note: entire contents copyright 2003 by Carl A. Rossi
Gorgonzola, an old-school magician … Donato Colucci
The Assistant, in his stage debut … David Skeist
Good people of Boston, you now have the power to turn a sleeper into a hit. I refer to Donato Colucci’s THE GREAT GORGONZOLA & HIS NEW ASSISTANT, which is playing at the Actors Workshop in their new Fort Point digs. I cannot see why this delightful bit of fluff shouldn’t become an established favorite alongside SHEAR MADNESS and BLUE MAN GROUP; all it needs is an audience.
Mr. Colucci, the founder of Boston’s Publick Theatre, has whipped up a tale about Gorgonzola, an aging Italian magician (played by himself) who attempts a comeback at a third-rate New York theatre on July 4, 1927. His bumbling Assistant half helps/half hinders him with the props and routines. Gorgonzola has sudden lapses, signaled by a blue spotlight, about his wife/former assistant who has mysteriously disappeared; the ending comes down to what is Truth and what is Illusion? THE GREAT GORGONZOLA is embellished with several dozen egg tricks (some of them, quite remarkable), culled from the pages of Mr. Colucci’s ENCYCLOPEDIA OF EGG MAGIC which can be purchased in the lobby. Children, of course, will be enchanted by THE GREAT GORGONZOLA with its eggs and its doves and its fireworks, but those who will take this show to their hearts are those who love theatre as theatre for Mr. Colucci has resurrected the vanished world of Vaudeville in all its glory and tackiness: here is an entertainment that can only exist on a stage in its immediacy, its love of stagecraft and, especially, in its interaction between performers and audience. Mr. Colucci, sporting a false nose that almost touches his chin, makes a dapper little gent in his top hat and tails, David Skeist’s pop-eyed Assistant is an amazing collection of elbows and kneecaps, and Babatunde has supplied the wonderfully hokey costumes.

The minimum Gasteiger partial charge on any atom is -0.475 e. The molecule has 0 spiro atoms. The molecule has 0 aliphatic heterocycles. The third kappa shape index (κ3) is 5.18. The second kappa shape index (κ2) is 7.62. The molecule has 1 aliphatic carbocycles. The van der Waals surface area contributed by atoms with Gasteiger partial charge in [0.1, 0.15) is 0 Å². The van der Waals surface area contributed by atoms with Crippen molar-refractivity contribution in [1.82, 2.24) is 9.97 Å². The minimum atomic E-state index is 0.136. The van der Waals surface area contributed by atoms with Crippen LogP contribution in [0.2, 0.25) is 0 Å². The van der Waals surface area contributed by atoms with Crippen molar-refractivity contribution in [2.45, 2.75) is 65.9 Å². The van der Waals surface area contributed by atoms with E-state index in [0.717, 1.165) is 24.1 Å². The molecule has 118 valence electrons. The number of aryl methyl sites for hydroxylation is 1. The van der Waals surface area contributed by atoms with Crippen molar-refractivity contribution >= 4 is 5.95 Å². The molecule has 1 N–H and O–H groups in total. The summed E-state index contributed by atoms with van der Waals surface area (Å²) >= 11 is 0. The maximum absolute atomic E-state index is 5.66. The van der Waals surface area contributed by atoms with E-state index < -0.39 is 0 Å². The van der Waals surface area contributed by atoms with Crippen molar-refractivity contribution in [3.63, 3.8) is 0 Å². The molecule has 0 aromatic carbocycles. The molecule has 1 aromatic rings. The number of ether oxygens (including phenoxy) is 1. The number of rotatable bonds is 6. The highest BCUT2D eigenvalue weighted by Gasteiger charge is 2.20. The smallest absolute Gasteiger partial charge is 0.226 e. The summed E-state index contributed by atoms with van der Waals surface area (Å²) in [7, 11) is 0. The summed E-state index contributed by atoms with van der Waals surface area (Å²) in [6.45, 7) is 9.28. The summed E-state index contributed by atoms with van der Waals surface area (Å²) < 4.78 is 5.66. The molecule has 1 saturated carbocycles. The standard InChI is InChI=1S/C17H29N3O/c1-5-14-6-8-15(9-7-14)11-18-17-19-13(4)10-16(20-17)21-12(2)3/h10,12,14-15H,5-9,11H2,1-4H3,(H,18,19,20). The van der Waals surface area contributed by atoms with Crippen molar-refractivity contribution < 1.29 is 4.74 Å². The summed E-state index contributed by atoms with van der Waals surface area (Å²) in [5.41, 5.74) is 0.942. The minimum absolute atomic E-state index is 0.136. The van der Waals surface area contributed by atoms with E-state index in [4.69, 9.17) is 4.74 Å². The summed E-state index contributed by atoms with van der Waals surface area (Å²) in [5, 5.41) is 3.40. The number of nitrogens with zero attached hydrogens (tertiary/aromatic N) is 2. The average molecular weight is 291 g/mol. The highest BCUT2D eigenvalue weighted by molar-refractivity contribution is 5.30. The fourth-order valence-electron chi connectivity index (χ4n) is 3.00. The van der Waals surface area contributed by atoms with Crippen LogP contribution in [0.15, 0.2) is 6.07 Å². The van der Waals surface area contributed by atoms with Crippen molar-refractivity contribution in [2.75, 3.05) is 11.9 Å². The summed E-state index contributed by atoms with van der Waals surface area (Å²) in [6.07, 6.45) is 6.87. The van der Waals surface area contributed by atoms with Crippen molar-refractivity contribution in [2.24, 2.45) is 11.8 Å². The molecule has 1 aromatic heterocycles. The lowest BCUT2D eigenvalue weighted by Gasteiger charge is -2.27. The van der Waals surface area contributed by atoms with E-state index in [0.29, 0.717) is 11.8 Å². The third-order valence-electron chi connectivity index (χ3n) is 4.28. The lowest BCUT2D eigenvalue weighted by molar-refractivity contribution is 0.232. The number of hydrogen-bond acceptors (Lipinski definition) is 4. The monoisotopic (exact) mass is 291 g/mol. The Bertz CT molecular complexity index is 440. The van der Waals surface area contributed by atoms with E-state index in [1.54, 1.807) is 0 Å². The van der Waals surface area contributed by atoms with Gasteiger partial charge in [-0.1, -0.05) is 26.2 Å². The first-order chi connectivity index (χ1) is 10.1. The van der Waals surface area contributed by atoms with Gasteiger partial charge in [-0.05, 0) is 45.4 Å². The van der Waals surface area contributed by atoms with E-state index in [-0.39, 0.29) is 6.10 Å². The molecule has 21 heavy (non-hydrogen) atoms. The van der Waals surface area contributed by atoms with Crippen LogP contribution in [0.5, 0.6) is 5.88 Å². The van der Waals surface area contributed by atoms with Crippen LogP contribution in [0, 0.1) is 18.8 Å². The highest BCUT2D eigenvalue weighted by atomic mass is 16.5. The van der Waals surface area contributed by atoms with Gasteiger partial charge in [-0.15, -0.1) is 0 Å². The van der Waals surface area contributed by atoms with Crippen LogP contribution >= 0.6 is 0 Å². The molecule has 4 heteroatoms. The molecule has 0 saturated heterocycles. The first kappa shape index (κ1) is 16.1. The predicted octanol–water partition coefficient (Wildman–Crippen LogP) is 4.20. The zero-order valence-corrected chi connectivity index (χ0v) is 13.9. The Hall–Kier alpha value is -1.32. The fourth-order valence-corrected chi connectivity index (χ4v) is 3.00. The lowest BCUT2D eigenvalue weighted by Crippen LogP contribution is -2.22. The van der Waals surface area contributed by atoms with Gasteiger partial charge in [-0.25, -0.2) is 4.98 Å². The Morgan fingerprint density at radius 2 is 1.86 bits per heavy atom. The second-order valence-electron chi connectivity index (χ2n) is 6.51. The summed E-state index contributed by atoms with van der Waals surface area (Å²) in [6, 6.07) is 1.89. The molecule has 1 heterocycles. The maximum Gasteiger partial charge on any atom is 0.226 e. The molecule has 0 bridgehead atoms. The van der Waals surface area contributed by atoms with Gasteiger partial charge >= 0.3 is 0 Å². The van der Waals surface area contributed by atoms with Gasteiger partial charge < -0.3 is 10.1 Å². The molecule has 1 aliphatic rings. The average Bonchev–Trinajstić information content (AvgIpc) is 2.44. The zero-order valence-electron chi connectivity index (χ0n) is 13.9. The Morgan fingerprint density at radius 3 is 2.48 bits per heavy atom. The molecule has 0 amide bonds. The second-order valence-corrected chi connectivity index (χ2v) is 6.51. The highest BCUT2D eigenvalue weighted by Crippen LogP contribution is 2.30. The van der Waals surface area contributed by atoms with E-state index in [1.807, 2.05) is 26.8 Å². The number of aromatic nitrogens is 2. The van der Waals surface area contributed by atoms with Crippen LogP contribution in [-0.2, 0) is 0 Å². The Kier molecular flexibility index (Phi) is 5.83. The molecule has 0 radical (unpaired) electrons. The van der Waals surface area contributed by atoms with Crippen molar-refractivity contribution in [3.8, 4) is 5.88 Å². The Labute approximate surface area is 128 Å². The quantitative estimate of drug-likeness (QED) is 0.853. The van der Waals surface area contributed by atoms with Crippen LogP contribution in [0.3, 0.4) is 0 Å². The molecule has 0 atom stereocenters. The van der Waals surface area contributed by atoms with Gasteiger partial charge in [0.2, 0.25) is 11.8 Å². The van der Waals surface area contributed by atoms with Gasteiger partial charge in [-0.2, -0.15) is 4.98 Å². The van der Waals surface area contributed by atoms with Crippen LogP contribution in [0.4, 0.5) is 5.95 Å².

There were only six of us in the audience on the night I attended; paradoxically, that near-empty house only added to the third-rate atmosphere that Gorgonzola performs in --- Mr. Colucci, unperturbed, worked our near-silence into his performance (Gorgonzola’s beaming smile flickered whenever his repartee provoked titters, not roars), which in turn pointed up the tragicomedy of the magician’s comeback. But atmosphere is one thing and box office, another; Mr. Colucci has supplied the GORGONZOLA; it is now up to audiences to make it GREAT.